Facebook Attribution vs. Google Attribution: Friends or Foes?

Literally all our customers see that Facebook figures on ads performance show a really nice ROI (Return On Investment), while Google Analytics, which is often used for comparison between advertising channels, leaves no reason for such optimism. 

Here’s a live example from one of our customers that shows the inconsistency between Facebook and Google Analytics figures. According to Google Analytics, only 7.63% (342) of all 4400 purchases come from ads on Facebook.

Facebook conversion figures show as many as 784 conversions for the same period, which would make as much as 17% of all sales, in case properly attributed.

Why does this happen? Should you blame incorrect settings of your analytical tools or believe that Facebook figures are wrong? Neither of the above! Google and Facebook simply use different attribution mechanics: one focusing on actions like clicks, and the other focusing on the person performing the action. Let’s try to find out what is the best way to estimate the effectiveness of Facebook ads and to manage advertising budget.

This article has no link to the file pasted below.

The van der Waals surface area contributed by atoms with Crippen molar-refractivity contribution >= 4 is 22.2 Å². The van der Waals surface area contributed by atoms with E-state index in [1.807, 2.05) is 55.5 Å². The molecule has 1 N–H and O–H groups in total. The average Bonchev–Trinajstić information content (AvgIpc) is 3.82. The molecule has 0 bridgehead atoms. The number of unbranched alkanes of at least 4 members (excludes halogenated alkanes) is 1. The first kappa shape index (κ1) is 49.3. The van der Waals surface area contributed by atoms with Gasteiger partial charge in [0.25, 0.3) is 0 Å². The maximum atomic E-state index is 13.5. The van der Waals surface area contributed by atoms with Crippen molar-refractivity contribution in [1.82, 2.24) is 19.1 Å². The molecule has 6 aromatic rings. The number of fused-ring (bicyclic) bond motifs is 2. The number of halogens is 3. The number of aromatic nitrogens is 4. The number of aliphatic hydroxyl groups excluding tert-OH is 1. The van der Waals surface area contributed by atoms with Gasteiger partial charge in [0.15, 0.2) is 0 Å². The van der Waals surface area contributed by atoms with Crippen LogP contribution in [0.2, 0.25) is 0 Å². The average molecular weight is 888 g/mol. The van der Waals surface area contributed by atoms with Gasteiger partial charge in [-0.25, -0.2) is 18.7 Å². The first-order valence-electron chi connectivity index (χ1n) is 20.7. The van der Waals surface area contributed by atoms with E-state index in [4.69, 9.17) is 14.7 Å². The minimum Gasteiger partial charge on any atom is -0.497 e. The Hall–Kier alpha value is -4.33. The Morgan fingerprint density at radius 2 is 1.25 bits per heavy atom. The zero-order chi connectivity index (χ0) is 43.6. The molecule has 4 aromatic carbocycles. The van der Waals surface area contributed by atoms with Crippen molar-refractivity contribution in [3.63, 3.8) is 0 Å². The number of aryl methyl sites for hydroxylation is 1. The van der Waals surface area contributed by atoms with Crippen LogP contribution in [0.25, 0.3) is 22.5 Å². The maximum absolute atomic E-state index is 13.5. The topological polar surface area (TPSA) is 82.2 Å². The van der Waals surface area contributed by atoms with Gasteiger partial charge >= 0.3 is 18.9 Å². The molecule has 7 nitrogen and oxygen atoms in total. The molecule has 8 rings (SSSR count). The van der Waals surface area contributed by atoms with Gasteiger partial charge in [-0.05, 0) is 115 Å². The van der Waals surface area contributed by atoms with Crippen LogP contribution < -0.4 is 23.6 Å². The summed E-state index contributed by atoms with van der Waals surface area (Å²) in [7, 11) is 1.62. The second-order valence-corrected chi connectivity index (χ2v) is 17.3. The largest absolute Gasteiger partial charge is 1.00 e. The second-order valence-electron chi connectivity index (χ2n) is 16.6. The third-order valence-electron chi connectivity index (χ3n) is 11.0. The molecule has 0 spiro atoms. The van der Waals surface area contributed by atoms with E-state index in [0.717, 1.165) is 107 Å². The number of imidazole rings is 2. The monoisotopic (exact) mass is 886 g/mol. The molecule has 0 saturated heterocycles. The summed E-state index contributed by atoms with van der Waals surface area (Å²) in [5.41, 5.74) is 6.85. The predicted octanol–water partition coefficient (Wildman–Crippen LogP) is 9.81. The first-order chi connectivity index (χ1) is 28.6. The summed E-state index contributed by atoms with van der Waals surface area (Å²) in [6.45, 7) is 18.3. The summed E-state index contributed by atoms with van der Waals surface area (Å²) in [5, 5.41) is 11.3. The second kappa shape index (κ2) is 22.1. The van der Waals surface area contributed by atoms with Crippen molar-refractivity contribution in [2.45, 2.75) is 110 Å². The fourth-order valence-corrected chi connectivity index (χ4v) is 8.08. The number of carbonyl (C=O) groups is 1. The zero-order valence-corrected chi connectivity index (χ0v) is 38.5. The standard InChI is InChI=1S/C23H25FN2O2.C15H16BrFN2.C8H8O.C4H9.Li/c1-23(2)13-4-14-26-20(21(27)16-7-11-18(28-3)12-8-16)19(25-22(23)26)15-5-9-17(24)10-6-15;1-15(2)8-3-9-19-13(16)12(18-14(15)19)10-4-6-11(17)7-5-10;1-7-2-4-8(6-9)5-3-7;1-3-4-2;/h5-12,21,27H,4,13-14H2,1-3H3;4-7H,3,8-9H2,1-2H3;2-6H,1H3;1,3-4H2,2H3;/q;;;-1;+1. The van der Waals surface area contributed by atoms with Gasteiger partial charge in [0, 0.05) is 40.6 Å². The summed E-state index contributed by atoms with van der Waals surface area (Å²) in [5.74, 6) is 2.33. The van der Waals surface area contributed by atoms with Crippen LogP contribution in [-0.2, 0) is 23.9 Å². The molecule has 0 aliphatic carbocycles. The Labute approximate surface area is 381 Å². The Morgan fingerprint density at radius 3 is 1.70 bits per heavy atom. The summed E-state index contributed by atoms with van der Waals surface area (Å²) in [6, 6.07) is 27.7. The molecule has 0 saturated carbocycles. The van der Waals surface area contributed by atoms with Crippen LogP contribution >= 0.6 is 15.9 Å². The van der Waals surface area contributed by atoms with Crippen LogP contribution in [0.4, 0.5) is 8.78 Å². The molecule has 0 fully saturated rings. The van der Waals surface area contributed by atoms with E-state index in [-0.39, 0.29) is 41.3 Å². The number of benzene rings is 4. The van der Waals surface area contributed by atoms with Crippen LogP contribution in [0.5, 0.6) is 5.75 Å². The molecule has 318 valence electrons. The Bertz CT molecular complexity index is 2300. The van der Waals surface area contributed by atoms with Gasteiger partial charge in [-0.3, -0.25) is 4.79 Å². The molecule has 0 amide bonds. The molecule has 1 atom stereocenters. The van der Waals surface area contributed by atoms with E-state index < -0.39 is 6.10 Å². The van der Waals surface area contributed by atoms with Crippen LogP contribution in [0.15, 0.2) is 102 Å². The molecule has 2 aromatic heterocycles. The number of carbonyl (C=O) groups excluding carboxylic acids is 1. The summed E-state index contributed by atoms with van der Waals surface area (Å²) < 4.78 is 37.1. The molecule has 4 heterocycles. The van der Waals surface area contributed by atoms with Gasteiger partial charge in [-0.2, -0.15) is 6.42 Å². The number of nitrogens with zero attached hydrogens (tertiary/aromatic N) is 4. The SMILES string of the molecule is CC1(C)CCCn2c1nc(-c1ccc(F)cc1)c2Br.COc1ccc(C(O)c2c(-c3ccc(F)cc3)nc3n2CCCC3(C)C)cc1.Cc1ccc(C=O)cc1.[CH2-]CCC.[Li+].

Meet attribution

Each sale has a path and a story. Marketing attribution reveals this story. Simply speaking, attribution is a way to determine which marketing channel or effort actually contributed to sales or conversions, what exactly happened between the first time a person saw your ads and the time they ended up purchasing your product. In reality, it is never that simple with numbers as far as marketing goes.

Marketing attribution is the practice of evaluating each and every touchpoint a customer meets on their way to purchase. The goal of attribution is to clarify what channels or messages were crucial for a customer’s decision to make purchase. 

Let’s consider a person that sees a Facebook ad about an event. Just think, how often people purchase tickets to a concert seeing an ad for the first time. One is sure to consider if the date and time are convenient, if they are OK with getting to bed late and getting up for work early the next day, who to go with and what section of the venue to choose. This takes several days, and provided the event is no sooner that in a couple of months, no one is eager to run and buy tickets today.

For large business conferences the delay between seeing the ad and converting to purchase is even greater: one has to fit the conference into their business schedule and approve the ticket costs with the management. We are also accustomed to discounts and sell-outs before the event, and many people will simply wait for a better price to come up.

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So it will be a standard path for a customer to see an ad on Facebook or in their Instagram feed, discuss the idea with friends or approve it with their boss, then 2 weeks later to search for the event on Google form a desktop, open the ticketing website and complete the purchase 2 hours later.